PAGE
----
The records of all documents which are necessary to give notice and are available to the public.
A mortgage given by a purchaser to a seller on the subject property to secure payment of a part of the purchase price.
To free the title to a piece of land from the claims of other persons by means of a court action called a "quiet title" action. The court decree obtained is a "quiet title" decree.
A deed transfer whereby the grantor relinquishes all claims on the property without making any promises as to their claim in the title. Usually transferred between people who have an existing relationship, as in a divorcing husband and wife, or a government auctioning property. It is a fast way to transfer property.
Acronym for repairs and improvements, which stands for the actual cost of repairs and improvements.
A state-licensed individual who acts on a buyer’s or seller’s behalf.
A legally binding agreement that is made between a buyer and seller of property, which consists of an offer, acceptance and any necessary considerations.
Fixed permanent structures such as land and buildings, as opposed to belongings that can be moved.
A trademark of the National Association of REALTORS® that can only be used by its members.
Refers to a title as it appears in the public record after a deed is properly recorded.
The act of filing a record in the county recorder’s office.
Based on the Truth in Lending Act, Regulation Z is a set of rules issued by the Federal Reserve that requires lenders to disclose all the specifics of a given loan.
A legal document by the mortgagee reconveying or returning the title to the real estate to the mortgagor. Also known as a Reconveyance Deed.
Listing a property with a Broker after previously having had it listed with another Broker.
A replacement loan to an existing loan.
The new finance rate attained by refinancing an existing loan.
A reduced rate for title insurance that is attainable if the title had been previously insured in a short period of years. Each state has specific rules governing the reissue rate.
A schedule or writing that is added to an existing document in order to modify it.
1) the right to pass over another’s property, as in an easement; 2) the strip of land on which highways, power lines and railroads are built; or 3) the land on which a passage is made.
Refers to the rights a landowner whose land borders a body of water has in reference to the shore, bed, banks, shallows, and shore, water and stream borders.
A quantifiable rate used by a lender for the purpose of determining the overall soundness of a loan.
A contract entered into between a buyer and seller, setting forth the terms, provisions and conditions of a sale of real estate.
A situation in which the grantor in a deed to a parcel of property sells it and retains possession by simultaneously leasing it from the grantee.
A careful exploration and examination of the public records in an effort to find all recorded instruments relating to a particular chain of title.
A mortgage taken out on a property in addition to the initial mortgage, and ranking below the first mortgage in lien priority.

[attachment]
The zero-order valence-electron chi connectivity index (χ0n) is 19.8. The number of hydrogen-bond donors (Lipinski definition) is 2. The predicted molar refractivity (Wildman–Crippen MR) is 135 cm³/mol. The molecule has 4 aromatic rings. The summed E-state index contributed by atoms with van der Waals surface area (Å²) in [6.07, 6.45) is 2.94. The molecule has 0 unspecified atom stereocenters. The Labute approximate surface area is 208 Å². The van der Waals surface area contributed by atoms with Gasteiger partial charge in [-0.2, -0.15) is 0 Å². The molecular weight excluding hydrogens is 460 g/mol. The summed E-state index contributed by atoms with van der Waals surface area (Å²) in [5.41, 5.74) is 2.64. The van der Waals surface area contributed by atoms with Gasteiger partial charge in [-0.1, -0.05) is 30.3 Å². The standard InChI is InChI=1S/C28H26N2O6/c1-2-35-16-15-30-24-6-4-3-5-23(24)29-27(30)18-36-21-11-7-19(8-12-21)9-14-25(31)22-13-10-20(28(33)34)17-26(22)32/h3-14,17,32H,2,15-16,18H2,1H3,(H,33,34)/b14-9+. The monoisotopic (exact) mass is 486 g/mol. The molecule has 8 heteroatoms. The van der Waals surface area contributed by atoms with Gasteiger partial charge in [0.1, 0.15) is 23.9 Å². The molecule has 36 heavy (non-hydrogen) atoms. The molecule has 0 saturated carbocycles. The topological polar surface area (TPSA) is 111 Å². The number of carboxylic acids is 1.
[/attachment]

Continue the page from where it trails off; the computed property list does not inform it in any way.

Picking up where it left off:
A parcel of land comprising one square mile or 640 acres.
Real property owned by one spouse exclusive of any interest of the other spouse.
Those lines which delineate the required distances for the location of structures in relation to the perimeter of the property.
A special tax imposed on property, individual lots or all property in the immediate area, for road construction, sidewalks, sewers, street lights, etc.
One who lives on another's land without legal claim or authority. (See Adverse Possession.)
A copy of the last policy or report issued by a title insurer which described the title to land upon which a new search is to be made. In some states, this is called a back title letter or back title certificate.
Interest-bearing bonds issued, usually by a city or county, to secure the payment of assessments levied against land to pay for street improvements. The property owner may pay off the particular assessment against the property, or may allow the assessment to "go to bond" and pay installments of principal and interest over a period of years, usually at the city or county treasurer's office. The holder of a bond received payments from these offices.
An area of land laid out and divided into lots, blocks, and building sites, and in which public facilities are laid out, such as streets, alleys, parks, and easements for public utilities.
The act or process by which a person's rights are ranked below the rights of others. For example, a second mortgagee's rights are subordinate to those of the first mortgagee.
An agreement by which one encumbrance (for example, a mortgage) is made subject (junior) to another encumbrance. To "subordinate" is to "make subject to," or to make of lower priority.
The substitution of one person for another, so that the former may exercise certain rights or claims of the latter. Used primarily when a surety relationship exists, as in insurance.
The rights of ownership to things lying beneath the physical surface of the property.
(1) A person who agrees to be responsible for a debt or obligation of another. (2) The pledge or agreement by which one undertakes responsibility for the debt or obligation of another.
Rights to enter upon and use the surface of a parcel of land, usually in connection with an oil and gas lease or other mineral lease. They may be "implied" by the language of the lease (no explicit reservation or exception of the surface rights) or "explicitly" set forth.
A map or plat made by a licensed surveyor showing the results of measuring the land with its elevations, improvements, boundaries and its relationship to surrounding tracts of land. A survey is often required by the lender to assure him that a building is actually sited on the land according to its legal description.